DEA and Discovery Education visit McLean

Operation Prevention launches at MHS

I think the most important conversations you can have, whether it’s during Red Ribbon Week or any other week of the year, is with your friends, with your family, with the people you love,”

— Chuck Rosenburg, Acting Administrator of the DEA

Last month, the Drug Enforcement Administration (DEA) and Discovery Education came to McLean High School during Red Ribbon Week to launch an educational initiative titled Operation Prevention.
Due to the increase in opioid abuse in recent years, the two organizations decided to launch Operation Prevention—a virtual field trip which hopes to educate students about opioids and eliminate substance abuse.
Since its establishment in 1985, Red Ribbon Week aims to increase drug, alcohol and tobacco prevention awareness. The campaign is held annually from Oct. 21 to Oct. 31.
“I think educating students on how powerful some of these painkillers [are], …the impact it can have on your brain and behavior…can be another important tool to help awareness and education,” said Bill Goodwyn, president and CEO of Discovery Education, in an interview with The Highlander.
According to drugabuse.gov, the number of opioid pain relievers in the U.S. has skyrocketed in the past 25 years—from 76 million prescriptions in 1991 to 207 million in 2013. A 2014 study found that 168,000 adolescents had an addiction to prescription painkillers.
The dramatic increase in opioid prescription painkillers, such as Vicodin and Percocet, has led to opioid dependency and addiction among patients who have previously taken painkillers. These patients turn to recreational opioids such as heroin and morphine in order to sustain their dependency.
However, there are many methods of drug prevention and safety protocols which students can follow.
“Be mindful of what you have in your own house,” said Chuck Rosenberg, Acting Administrator of the DEA. Rosenberg shared his insights on the American opioid crisis in an interview with The Highlander.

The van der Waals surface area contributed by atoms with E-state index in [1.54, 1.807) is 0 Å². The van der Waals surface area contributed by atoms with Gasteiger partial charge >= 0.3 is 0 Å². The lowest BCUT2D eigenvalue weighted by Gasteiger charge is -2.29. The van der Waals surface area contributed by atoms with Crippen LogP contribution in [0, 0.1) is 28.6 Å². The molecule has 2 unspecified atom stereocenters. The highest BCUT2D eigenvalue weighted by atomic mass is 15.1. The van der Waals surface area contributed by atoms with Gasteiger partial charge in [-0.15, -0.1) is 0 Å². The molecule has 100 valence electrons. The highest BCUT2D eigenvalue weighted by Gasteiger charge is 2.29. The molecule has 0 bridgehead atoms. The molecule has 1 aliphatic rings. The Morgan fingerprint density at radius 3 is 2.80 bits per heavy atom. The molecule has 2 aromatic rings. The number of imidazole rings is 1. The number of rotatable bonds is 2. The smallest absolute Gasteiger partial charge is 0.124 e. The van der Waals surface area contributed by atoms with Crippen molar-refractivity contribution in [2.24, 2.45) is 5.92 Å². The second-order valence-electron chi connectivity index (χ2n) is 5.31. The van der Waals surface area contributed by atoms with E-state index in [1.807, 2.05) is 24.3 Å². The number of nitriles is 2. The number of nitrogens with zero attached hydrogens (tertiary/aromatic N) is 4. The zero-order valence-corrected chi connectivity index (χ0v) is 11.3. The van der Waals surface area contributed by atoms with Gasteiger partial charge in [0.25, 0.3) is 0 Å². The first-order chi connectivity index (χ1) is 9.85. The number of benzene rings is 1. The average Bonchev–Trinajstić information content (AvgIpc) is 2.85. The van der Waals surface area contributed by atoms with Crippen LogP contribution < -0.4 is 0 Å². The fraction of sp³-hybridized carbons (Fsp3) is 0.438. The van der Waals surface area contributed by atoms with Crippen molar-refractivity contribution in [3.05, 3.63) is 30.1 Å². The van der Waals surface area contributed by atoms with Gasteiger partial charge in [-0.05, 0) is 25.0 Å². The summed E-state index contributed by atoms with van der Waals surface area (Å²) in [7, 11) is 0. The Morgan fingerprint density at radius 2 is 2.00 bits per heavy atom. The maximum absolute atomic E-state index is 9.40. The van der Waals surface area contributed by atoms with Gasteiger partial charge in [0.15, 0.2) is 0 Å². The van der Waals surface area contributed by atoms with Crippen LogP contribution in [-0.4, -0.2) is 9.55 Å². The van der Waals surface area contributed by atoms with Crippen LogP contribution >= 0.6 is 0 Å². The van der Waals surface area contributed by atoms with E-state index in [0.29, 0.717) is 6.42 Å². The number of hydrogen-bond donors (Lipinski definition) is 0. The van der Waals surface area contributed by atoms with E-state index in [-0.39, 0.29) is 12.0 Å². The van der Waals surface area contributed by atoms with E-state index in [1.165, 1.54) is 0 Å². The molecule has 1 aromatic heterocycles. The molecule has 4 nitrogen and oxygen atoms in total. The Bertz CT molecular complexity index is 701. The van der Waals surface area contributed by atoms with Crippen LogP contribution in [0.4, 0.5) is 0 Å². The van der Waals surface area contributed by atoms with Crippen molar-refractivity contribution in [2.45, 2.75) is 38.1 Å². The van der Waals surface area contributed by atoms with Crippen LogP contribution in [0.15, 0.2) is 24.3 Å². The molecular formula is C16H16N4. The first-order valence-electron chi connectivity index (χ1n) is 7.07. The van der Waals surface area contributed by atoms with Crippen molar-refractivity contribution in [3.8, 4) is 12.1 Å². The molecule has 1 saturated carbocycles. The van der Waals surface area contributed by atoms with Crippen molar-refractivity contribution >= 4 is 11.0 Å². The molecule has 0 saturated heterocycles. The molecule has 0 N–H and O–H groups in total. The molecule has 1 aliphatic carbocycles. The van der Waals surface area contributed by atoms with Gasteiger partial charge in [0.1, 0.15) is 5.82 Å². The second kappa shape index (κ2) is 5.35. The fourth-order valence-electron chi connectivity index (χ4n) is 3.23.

“Lots of times we end up with very dangerous drugs in our own homes with no intent to use them in a bad way,” Rosenberg said.
Students who watched Operation Prevention in the library were also given the chance to ask a panel of administrators and educators about the increasing prevalence of drugs in today’s society.
“I think if people take the time to watch [the broadcast]…it’ll change some things about how people perceive drugs. They [will] learn some of the consequences that come with taking heroin, marijuana, cocaine or any of those kind of drugs,” said freshman Alexander Pearce, who was a member of the Operation Prevention student panel. “Maybe they’ll think twice.”
The panel explained the DEA’s 360 Strategy to combat opioid abuse. The plan concentrates on three areas: law enforcement, diversion control and community outreach.
Operation Prevention also encourages students to communicate with one another.
“I think the most important conversations you can have, whether it’s during Red Ribbon Week or any other week of the year, is with your friends, with your family, with the people you love,” Rosenberg said.
Rosenberg urges students to build strong relationships with those close to them.
“What we know is that if you don’t have that relationship with your teachers…and you don’t have that relationship with your parents…you inevitably have that relationship with one another. That’s the key,” Rosenberg said.
With Operation Prevention, both Goodwyn and Rosenberg hope to help students and families stuggling with drug abuse.
“Look, at the end of the day, the whole goal of this is to save lives,” Goodwyn said.

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